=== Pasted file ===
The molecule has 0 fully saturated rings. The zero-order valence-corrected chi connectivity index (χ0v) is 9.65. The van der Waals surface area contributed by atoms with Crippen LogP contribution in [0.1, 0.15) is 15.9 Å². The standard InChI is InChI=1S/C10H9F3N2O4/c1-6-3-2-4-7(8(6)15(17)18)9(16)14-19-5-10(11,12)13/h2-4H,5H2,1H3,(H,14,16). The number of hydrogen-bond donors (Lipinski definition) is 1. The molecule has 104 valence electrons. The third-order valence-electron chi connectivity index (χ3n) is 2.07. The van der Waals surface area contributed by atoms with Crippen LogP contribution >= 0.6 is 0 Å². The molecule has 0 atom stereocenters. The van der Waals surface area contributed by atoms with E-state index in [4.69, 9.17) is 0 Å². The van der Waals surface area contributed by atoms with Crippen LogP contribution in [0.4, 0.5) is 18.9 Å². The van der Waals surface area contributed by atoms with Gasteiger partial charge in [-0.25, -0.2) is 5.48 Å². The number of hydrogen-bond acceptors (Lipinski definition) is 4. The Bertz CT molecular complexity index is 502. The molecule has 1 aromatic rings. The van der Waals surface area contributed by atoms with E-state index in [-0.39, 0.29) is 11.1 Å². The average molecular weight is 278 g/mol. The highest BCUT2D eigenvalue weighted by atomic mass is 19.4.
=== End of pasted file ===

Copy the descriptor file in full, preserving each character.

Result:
The molecule has 0 fully saturated rings. The zero-order valence-corrected chi connectivity index (χ0v) is 9.65. The van der Waals surface area contributed by atoms with Crippen LogP contribution in [0.1, 0.15) is 15.9 Å². The standard InChI is InChI=1S/C10H9F3N2O4/c1-6-3-2-4-7(8(6)15(17)18)9(16)14-19-5-10(11,12)13/h2-4H,5H2,1H3,(H,14,16). The number of hydrogen-bond donors (Lipinski definition) is 1. The molecule has 104 valence electrons. The third-order valence-electron chi connectivity index (χ3n) is 2.07. The van der Waals surface area contributed by atoms with Crippen LogP contribution >= 0.6 is 0 Å². The molecule has 0 atom stereocenters. The van der Waals surface area contributed by atoms with E-state index in [4.69, 9.17) is 0 Å². The van der Waals surface area contributed by atoms with Crippen LogP contribution in [0.4, 0.5) is 18.9 Å². The van der Waals surface area contributed by atoms with Gasteiger partial charge in [-0.25, -0.2) is 5.48 Å². The number of hydrogen-bond acceptors (Lipinski definition) is 4. The Bertz CT molecular complexity index is 502. The molecule has 1 aromatic rings. The van der Waals surface area contributed by atoms with E-state index in [-0.39, 0.29) is 11.1 Å². The average molecular weight is 278 g/mol. The highest BCUT2D eigenvalue weighted by atomic mass is 19.4.